Later, I took to washing out the nappies, as they did not do this at the “Jacaranda” Private Hospital. But my good intentions were undermined when I put tapioca in the sink in mistake for washing powder. The result was a bit of a mess. Subsequently, when she returned from hospital, Irene took over this chore.

Some months prior to Patricia’s birth, having paid off the garage and once again obtained a clear title to our land, we approached the St George Building Society for a loan. This was quite a small concern then, with headquarters in Forest Road, Hurstville. We had no money, so we were obliged to pick a plan showing a two-bedroomed house of minimum size – in fact, the overall area was six and a half squares, which most people today would consider laughable. However, we borrowed sixteen hundred pounds on the grounds that half a loaf is better than no bread. Our repayments were two pounds ten a week, and my wages at that time seven pounds.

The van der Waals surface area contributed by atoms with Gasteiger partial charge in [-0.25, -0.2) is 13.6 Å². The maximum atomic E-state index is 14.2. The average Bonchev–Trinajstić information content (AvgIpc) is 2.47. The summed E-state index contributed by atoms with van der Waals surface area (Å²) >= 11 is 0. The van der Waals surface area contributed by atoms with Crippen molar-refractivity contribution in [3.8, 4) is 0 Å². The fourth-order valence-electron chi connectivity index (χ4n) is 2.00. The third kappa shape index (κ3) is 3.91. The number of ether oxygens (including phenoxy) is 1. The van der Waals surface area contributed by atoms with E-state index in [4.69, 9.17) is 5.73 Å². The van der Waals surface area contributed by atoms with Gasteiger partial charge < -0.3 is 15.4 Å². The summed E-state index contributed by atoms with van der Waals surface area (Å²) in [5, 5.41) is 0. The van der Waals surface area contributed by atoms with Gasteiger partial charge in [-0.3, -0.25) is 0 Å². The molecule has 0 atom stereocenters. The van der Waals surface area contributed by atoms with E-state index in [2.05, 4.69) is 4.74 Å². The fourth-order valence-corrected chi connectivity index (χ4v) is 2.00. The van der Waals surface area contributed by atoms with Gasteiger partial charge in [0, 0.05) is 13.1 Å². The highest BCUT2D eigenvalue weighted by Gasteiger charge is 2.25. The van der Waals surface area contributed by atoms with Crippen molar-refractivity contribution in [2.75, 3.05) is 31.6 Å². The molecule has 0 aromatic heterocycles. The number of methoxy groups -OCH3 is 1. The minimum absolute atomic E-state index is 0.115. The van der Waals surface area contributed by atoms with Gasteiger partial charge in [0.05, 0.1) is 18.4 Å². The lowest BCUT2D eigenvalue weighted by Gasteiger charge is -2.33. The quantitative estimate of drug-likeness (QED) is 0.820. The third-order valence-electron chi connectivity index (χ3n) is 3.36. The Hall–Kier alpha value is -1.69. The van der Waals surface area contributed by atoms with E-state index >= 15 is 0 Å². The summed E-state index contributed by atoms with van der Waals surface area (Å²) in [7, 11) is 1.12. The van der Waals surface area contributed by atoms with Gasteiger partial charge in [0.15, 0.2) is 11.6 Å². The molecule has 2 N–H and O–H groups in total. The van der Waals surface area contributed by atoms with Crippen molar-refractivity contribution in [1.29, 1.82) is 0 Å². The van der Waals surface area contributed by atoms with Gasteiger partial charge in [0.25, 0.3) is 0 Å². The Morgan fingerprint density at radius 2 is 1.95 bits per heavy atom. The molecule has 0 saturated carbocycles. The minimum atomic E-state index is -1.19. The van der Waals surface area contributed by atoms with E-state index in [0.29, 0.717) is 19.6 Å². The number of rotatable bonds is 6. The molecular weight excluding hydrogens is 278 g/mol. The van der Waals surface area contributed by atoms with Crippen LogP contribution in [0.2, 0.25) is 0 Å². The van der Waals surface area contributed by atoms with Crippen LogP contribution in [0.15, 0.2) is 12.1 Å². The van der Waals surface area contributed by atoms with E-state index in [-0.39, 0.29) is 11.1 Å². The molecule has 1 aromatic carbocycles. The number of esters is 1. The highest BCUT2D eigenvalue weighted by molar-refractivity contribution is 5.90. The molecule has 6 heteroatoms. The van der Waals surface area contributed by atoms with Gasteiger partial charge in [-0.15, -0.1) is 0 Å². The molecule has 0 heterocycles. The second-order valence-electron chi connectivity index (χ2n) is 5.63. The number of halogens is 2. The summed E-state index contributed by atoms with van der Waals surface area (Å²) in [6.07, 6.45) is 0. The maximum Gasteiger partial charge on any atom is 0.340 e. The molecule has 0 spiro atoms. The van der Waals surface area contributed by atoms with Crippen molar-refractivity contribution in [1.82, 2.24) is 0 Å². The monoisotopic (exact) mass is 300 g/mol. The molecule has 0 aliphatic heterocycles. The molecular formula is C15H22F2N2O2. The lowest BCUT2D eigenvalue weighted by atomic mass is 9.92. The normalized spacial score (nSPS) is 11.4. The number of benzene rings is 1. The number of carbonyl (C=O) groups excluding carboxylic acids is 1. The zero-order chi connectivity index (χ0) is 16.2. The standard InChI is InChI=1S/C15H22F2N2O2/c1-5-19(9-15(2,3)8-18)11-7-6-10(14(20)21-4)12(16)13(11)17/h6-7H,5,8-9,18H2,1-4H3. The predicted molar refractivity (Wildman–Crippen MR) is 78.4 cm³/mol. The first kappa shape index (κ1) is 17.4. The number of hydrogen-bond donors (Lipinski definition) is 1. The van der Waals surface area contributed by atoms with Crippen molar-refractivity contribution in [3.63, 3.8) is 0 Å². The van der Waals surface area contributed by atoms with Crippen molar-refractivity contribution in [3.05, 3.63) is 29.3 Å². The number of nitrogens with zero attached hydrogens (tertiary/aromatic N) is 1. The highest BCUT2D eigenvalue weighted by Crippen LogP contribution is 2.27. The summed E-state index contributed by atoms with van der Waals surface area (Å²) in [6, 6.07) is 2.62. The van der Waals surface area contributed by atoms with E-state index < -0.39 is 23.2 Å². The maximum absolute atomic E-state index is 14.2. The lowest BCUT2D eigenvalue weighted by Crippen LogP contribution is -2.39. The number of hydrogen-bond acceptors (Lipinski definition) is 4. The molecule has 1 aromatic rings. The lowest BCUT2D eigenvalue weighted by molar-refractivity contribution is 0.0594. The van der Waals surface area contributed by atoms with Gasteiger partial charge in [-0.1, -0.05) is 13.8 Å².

The problem now was to get a builder. Irene had transferred from Coles’ in Sydney to a milk bar in Forest Road, Hurstville, so we were able to go into work together and come home together, the Council Chambers being just along the road. This enabled us to have more time to look for a builder. However builders were not interested. Most of them had work for the next eighteen months or two years, and simply could not fit anything in prior to that time. We went to builders all over Caringbah and Cronulla without success. I did not want to try to build it myself, fearing that I might not get a good result because of my lack of expertise. I feared also that it would simply take too long and costs would smother me. In the event, we ran a builder down who lived no further than the adjoining street. He agreed to build our small brick and fibro castle after nine months had elapsed. We accepted his offer with alacrity, knowing it was the best we were likely to get, and the house was eventually built just in time to welcome Patricia into the world. How proud I was, that although the place was small, it was entirely adequate at that time for Irene and me and that my daughter had a separate room and lovely surroundings to take her first faltering steps in Australia.